The board of Air France voted on Monday to give a preliminary go-ahead to a tie-up with Dutch carrier KLM that could lead to the first cross-border merger of leading European airlines.
Air France and KLM, Europe's second and fourth-ranked carriers, have held alliance talks for over a year and the groups finally looked set to announce a deal on Tuesday morning.
Air France planned to issue a statement at 07:00am (05:00 GMT) after approving a letter of intent to team up with KLM, Yvon Toul, a representative of the CGT union on Air France's board, told reporters after a board meeting.
The airline planned another board meeting in two weeks to finalise the deal, Toul said.
KLM could be merging soon with
the French national carrier
KLM declined to confirm that its board held a simultaneous meeting and declined to say if it also backed the agreement.
If approved by regulators, the two will create the world's third-largest airline in terms of traffic, behind American Airlines and Delta. It would become Europe's biggest, overtaking British Airways.
Alitalia had hoped to be included in the merger of KLM and Air France, its partner in the SkyTeam marketing alliance, but Toul said the Italian state-controlled airline would be left in the cold, at least in the first phase.
In what appeared to be a contradictory statement, Alitalia said its board, which also met on Monday, still gave its Chief Executive Officer Francesco Mengozzi the mandate to sign a three-way deal with the heads of Air France and KLM "in the next few hours."
Effective takeover ..
French union members, who were briefed on the details of the agreement, said Air France and KLM planned to create a joint holding company that would be supervised by an evenly split committee of eight members, with a tie-breaking vote going to Air France's chairman.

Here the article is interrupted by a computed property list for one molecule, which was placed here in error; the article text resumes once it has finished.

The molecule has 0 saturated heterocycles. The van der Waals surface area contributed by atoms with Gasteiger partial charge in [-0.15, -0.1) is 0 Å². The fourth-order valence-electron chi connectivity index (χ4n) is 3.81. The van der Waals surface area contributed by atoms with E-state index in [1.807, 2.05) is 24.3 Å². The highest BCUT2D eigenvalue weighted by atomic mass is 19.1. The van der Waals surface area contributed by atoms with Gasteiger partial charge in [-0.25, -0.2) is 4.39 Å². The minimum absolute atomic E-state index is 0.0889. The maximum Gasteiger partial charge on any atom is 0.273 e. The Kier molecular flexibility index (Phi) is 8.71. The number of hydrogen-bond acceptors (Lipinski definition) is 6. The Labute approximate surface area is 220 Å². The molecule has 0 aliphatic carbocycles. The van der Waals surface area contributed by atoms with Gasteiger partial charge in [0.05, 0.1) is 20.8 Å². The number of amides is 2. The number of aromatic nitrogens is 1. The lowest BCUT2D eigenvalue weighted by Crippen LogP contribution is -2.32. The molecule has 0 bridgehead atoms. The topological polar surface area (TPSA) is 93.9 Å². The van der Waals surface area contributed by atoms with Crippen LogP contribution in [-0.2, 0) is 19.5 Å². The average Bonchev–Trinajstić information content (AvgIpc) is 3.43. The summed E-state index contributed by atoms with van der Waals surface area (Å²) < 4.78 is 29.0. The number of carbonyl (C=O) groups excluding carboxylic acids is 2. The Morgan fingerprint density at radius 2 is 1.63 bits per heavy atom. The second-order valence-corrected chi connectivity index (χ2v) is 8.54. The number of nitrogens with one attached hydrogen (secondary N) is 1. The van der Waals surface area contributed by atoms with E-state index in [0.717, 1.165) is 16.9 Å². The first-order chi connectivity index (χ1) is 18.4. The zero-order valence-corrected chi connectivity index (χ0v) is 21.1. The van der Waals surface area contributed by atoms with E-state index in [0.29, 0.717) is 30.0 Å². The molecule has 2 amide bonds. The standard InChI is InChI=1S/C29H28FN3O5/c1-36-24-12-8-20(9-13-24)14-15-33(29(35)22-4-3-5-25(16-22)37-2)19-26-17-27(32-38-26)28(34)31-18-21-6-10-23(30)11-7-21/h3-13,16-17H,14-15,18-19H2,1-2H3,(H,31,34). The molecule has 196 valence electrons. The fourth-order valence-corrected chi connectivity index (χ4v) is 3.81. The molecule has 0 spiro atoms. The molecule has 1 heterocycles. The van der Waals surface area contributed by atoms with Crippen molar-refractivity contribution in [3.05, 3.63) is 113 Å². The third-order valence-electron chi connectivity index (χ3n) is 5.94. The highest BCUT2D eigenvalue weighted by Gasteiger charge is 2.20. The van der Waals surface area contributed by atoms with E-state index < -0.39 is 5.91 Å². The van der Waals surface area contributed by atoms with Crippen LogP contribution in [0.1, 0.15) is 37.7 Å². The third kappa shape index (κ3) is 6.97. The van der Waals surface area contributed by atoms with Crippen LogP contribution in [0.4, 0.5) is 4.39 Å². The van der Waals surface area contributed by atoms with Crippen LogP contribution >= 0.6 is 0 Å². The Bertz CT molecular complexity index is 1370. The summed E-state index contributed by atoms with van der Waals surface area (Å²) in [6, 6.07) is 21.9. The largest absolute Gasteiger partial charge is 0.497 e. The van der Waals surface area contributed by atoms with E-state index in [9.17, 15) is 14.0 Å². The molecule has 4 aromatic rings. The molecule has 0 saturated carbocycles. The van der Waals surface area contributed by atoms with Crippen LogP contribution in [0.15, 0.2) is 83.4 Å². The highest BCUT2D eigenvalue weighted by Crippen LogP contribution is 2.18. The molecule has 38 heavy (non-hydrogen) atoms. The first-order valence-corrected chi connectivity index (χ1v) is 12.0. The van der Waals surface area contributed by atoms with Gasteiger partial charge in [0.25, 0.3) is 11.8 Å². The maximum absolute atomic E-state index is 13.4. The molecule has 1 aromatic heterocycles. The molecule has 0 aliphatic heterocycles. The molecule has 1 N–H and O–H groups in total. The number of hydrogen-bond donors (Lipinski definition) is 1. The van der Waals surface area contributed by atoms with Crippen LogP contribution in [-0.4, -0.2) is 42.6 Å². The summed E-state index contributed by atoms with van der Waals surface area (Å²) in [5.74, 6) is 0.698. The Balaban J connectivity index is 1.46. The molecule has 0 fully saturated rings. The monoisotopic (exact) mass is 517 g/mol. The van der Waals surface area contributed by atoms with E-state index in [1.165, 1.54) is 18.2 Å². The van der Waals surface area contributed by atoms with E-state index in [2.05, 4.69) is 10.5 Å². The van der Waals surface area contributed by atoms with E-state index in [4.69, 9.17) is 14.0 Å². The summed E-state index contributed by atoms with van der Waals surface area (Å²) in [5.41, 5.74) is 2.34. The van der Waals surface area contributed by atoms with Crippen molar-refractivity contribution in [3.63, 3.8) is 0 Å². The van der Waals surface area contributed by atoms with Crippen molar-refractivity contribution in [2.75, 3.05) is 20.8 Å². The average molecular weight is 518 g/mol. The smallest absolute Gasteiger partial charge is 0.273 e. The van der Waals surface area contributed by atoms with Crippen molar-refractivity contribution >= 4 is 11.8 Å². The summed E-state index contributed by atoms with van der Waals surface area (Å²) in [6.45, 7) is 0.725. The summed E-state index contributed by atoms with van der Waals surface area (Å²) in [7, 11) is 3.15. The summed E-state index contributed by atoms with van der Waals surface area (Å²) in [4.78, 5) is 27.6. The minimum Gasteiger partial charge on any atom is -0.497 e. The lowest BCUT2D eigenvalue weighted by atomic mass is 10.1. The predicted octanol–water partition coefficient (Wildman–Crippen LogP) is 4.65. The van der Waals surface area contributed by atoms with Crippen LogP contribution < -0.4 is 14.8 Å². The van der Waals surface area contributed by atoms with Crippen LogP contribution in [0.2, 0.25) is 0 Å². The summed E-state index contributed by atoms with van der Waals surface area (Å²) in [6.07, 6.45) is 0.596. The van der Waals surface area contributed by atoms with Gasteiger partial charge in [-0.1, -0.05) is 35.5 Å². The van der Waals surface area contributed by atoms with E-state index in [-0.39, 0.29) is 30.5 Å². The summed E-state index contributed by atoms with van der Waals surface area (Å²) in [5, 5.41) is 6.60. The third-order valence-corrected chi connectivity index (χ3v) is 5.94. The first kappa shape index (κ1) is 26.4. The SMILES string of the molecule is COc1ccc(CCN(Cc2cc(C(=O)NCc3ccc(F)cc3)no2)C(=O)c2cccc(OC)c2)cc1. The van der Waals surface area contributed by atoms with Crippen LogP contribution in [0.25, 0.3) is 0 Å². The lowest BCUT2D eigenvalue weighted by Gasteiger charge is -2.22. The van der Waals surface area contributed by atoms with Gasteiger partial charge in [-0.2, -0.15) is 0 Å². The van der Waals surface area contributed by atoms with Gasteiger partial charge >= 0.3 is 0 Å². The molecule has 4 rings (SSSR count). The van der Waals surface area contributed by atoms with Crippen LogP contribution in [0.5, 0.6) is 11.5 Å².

"The strategic committee will decide on all major strategic decisions, including the makeup of of the combined fleet, network and alliance issues," said Toul.
But he added that the stakes the two airlines will take in the holding company would reflect their respected market valuations, which suggests an effective takeover of KLM by its larger rival.
Combined, the two airlines have a market capitalisation of 3.6 billion euros ($4.1 billion), with KLM accounting for 16% of the total.
"I am waiting with great interest to find out what technique will be used to prevent KLM from losing its 'Dutchness'"
JP Morgan analyst
The airlines would retain their separate identities, a prerequisite for preserving their international landing rights, and the Dutch government is expected to keep its golden share in KLM for the time being.
Air France management told unions at a works council meeting that KLM would retain its flying rights at Amsterdam's Schiphol airport for eight years.
Analysts said they were still not certain how a holding structure that gave KLM shareholders a minority stake would prevent the Dutch airline from losing its international landing rights, which are negotiated bilaterally between governments on behalf of their airlines.
"I am waiting with great interest to find out what technique will be used to prevent KLM from losing its 'Dutchness'," said JP Morgan analyst Chris Avery.
Air France shares ended up 1.26% at 13.69 euros while KLM stock was up 0.84% at 11.96 euros.
Because of concerns about preserving the landing rights of each airline the deal will stop short of a full merger, making cost savings more elusive.
Air France had estimated a deal to be worth around 400 million euros in synergies over five years but told unions on Monday these benefits would be wort0 million.
ABN AMRO analyst Andrew Lobbenberg said in a research note that while a tie-up between the two airlines could leave operational staff numbers unchanged, synergies could be had in head-office and marketing functions.
A successful Air France/KLM combination could serve as a model for other full-service airlines struggling with an economic slowdown and growing competition from no-frills airlines in an already overcrowded market.
Even many governments, which had once seen the existence of flag carriers as a matter of national pride, now recognise the need for consolidation.
A tie-up would bring KLM into SkyTeam and pave the way for KLM's Us partners, Northwest and Continental, to come onboard at a later date.
This would make SkyTeam bigger than the oneworld alliance of carriers led by British Airways and AMR's American Airlines and narrow the gap between SkyTeam and the top-ranked Star Alliance led by Lufthansa and United Airlines.